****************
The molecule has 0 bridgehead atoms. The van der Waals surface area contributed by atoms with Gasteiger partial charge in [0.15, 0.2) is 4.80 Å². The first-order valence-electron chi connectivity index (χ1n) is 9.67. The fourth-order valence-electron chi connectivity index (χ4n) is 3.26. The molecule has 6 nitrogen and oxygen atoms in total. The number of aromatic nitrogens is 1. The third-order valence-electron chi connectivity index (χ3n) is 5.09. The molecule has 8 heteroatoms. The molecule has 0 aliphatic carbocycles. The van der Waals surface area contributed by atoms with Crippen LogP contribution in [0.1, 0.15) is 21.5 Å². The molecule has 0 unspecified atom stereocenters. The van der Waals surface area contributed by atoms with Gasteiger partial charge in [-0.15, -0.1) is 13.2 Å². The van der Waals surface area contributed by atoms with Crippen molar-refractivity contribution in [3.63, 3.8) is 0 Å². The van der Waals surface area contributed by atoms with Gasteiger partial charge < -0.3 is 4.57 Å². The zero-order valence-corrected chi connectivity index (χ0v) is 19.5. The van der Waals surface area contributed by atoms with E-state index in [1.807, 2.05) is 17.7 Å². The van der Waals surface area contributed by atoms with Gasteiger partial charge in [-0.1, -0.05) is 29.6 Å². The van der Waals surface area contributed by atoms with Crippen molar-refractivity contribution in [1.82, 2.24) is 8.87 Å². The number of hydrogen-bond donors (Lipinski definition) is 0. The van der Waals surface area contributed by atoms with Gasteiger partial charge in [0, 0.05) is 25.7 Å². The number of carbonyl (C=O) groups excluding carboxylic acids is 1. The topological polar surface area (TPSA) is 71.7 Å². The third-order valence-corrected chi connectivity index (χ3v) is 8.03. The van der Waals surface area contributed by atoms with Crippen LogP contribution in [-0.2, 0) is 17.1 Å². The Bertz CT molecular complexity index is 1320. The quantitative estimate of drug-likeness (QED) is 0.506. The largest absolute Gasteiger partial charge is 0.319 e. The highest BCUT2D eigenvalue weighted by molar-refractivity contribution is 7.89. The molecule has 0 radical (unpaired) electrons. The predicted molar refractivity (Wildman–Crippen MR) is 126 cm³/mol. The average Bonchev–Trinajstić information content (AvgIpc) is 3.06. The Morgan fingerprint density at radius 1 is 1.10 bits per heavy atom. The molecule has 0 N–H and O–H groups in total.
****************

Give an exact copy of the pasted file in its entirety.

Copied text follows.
The molecule has 0 bridgehead atoms. The van der Waals surface area contributed by atoms with Gasteiger partial charge in [0.15, 0.2) is 4.80 Å². The first-order valence-electron chi connectivity index (χ1n) is 9.67. The fourth-order valence-electron chi connectivity index (χ4n) is 3.26. The molecule has 6 nitrogen and oxygen atoms in total. The number of aromatic nitrogens is 1. The third-order valence-electron chi connectivity index (χ3n) is 5.09. The molecule has 8 heteroatoms. The molecule has 0 aliphatic carbocycles. The van der Waals surface area contributed by atoms with Crippen LogP contribution in [0.1, 0.15) is 21.5 Å². The molecule has 0 unspecified atom stereocenters. The van der Waals surface area contributed by atoms with Gasteiger partial charge in [-0.15, -0.1) is 13.2 Å². The van der Waals surface area contributed by atoms with Crippen molar-refractivity contribution in [3.63, 3.8) is 0 Å². The van der Waals surface area contributed by atoms with Gasteiger partial charge < -0.3 is 4.57 Å². The zero-order valence-corrected chi connectivity index (χ0v) is 19.5. The van der Waals surface area contributed by atoms with E-state index in [1.807, 2.05) is 17.7 Å². The van der Waals surface area contributed by atoms with Gasteiger partial charge in [-0.1, -0.05) is 29.6 Å². The van der Waals surface area contributed by atoms with Crippen molar-refractivity contribution in [1.82, 2.24) is 8.87 Å². The number of hydrogen-bond donors (Lipinski definition) is 0. The van der Waals surface area contributed by atoms with Gasteiger partial charge in [0, 0.05) is 25.7 Å². The number of carbonyl (C=O) groups excluding carboxylic acids is 1. The topological polar surface area (TPSA) is 71.7 Å². The third-order valence-corrected chi connectivity index (χ3v) is 8.03. The van der Waals surface area contributed by atoms with Crippen LogP contribution in [-0.2, 0) is 17.1 Å². The Bertz CT molecular complexity index is 1320. The quantitative estimate of drug-likeness (QED) is 0.506. The largest absolute Gasteiger partial charge is 0.319 e. The highest BCUT2D eigenvalue weighted by molar-refractivity contribution is 7.89. The molecule has 0 radical (unpaired) electrons. The predicted molar refractivity (Wildman–Crippen MR) is 126 cm³/mol. The average Bonchev–Trinajstić information content (AvgIpc) is 3.06. The Morgan fingerprint density at radius 1 is 1.10 bits per heavy atom. The molecule has 0 N–H and O–H groups in total.